The Phoenix Flyer

Lawmakers cite “foreign entities” as reason they are pushing to restrict citizen-led FL Constitutional amendments

By: - March 28, 2019 1:15 pm

Excerpt from 1885 Florida Constitution. Photo edited and used with permission. Credit: State Archives of Florida.

Invoking concerns about “foreign entities” interfering in Florida elections, a GOP-controlled committee in the House of Representatives has voted along party lines for a far-reaching proposal that would make it much more difficult for citizens to get constitutional amendments on the ballot next year.

The measure, introduced less than 48 hours ago in the middle of the fourth week of the 60-day session, would require that the people who gather petition signatures must be Florida residents, must register their information with the Secretary of State’s office, and would not be allowed to be paid per signature, as is the case currently.

To get a constitutional amendment on the ballot organizers must collect 766,200 signatures from at least 14 of the state’s 27 congressional districts. Ballot language must be approved by the Florida Supreme Court.

Tampa Republican state Rep. Jamie Grant introduced the bill, which is sponsored by the Florida House Judiciary Committee. He began his presentation by saying that there has been much discussion over the past two years about “foreign entities meddling in our presidential election,” which he said he found troubling.

“Equally troubling is the fact that those foreign entities have an open season on our constitution, should they choose to fund initiatives, gather petitions, and run a campaign something into our constitution,” he said.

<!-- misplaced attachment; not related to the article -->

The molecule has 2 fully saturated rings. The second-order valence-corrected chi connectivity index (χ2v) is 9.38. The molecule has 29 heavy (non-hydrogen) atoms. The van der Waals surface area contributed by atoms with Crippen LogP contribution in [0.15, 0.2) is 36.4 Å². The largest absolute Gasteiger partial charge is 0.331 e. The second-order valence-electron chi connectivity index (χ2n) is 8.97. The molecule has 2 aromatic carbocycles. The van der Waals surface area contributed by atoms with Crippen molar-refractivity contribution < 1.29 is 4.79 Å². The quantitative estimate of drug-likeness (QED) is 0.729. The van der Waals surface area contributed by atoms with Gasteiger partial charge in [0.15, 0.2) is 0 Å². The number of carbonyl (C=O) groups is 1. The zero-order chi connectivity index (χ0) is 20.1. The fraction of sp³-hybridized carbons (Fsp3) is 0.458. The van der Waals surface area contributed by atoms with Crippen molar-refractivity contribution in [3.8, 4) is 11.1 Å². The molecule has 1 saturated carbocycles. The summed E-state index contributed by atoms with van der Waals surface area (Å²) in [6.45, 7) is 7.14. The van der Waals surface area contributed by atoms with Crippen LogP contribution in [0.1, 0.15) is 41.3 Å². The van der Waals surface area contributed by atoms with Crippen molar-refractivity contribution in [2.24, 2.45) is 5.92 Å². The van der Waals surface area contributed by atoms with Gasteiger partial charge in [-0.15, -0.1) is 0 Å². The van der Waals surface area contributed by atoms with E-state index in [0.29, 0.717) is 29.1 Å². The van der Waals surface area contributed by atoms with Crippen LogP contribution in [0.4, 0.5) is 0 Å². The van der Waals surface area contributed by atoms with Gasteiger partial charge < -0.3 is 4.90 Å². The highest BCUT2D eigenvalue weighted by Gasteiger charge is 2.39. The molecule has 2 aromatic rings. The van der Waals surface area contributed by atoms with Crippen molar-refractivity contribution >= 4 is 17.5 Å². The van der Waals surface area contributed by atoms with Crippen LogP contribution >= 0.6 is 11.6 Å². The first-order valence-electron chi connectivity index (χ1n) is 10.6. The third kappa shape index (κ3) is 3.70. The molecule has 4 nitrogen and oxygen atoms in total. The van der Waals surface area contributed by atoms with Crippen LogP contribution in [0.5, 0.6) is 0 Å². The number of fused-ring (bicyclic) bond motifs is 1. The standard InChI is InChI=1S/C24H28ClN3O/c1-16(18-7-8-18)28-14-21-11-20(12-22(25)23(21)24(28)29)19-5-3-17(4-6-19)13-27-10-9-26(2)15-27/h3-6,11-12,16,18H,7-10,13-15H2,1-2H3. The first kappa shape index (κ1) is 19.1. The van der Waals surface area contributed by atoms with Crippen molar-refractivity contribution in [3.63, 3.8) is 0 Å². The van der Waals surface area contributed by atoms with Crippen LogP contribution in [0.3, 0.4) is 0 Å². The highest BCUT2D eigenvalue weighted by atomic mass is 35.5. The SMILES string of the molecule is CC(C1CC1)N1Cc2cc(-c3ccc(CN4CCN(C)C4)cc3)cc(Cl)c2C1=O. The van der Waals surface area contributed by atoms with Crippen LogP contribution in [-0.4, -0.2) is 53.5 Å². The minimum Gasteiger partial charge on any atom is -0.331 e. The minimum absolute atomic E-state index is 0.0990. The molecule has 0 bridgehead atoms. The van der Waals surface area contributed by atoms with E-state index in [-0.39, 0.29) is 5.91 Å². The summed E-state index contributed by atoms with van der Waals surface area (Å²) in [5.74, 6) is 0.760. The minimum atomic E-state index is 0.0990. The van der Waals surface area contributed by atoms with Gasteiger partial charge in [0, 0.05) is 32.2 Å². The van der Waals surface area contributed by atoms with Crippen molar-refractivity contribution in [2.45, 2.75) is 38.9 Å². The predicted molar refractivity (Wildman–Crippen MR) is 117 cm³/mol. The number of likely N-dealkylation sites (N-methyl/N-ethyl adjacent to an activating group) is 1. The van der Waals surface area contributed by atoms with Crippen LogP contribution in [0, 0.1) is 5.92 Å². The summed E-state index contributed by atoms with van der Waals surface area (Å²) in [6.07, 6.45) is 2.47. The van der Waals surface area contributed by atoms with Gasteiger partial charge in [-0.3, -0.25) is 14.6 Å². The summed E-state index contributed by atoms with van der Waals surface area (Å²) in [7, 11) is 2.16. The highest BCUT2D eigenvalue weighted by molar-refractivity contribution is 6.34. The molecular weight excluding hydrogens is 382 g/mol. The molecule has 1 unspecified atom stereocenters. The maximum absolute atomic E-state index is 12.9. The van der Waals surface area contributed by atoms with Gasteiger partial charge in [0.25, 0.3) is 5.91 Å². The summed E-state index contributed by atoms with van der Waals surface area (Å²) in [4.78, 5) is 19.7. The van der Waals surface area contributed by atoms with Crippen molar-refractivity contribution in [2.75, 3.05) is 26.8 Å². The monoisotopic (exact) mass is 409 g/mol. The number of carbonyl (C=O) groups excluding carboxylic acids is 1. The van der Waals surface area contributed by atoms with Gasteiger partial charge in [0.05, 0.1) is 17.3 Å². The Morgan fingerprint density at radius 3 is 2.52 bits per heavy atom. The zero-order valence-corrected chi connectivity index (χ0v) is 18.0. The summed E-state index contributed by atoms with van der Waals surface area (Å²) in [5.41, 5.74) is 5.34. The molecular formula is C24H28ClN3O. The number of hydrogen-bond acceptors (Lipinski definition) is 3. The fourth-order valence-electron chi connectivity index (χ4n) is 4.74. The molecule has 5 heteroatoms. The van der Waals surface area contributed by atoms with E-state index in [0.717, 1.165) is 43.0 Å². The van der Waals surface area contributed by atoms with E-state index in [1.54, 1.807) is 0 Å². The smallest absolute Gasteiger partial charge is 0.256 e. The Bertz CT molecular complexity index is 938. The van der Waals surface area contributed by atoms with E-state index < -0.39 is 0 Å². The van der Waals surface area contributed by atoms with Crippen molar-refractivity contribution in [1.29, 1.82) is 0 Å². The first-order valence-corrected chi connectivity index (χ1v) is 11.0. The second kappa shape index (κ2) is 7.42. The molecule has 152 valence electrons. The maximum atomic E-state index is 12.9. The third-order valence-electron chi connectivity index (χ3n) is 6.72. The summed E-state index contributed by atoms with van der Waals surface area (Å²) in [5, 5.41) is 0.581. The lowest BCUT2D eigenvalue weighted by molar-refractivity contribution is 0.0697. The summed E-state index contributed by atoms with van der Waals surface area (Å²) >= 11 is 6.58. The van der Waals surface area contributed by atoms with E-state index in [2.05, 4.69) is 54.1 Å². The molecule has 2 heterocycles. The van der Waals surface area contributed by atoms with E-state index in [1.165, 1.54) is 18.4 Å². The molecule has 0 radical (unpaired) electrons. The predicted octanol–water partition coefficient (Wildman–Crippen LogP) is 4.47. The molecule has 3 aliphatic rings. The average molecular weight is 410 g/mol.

Although there have been concerns about foreign actors “hacking” into the Florida voting system, there has been little to no discussion at all about foreigners buying their way into rewriting the Florida Constitution.

There has been extensive criticism, however, by Florida Republicans over the years about the ability of citizens – in some cases backed by well-funded sources – of getting constitutional amendments on the Florida ballot that the GOP-controlled Legislature has refused to address. Items like raising the minimum wage (2004), gerrymandering legislative and congressional districts (2010), buying conservation lands (2014) restricting school class sizes (2002) and giving the public the opportunity to access medical marijuana (2016).

Democrats on the committee pushed back, but because the proposal was introduced so late in the meeting, Committee Chair Paul Renner, a Republican from Palm Coast, limited the time for them to ask questions and debate the bill (although he extended the meeting for 15 minutes).

Rep. Ben Diamond, a Democrat from St. Petersburg, asked Grant if a signature-gatherer incorrectly provides their birth date to the Secretary of State’s office, would that mean that the signature collected from a registered Florida voter was now considered inadmissible?

Grant said it was.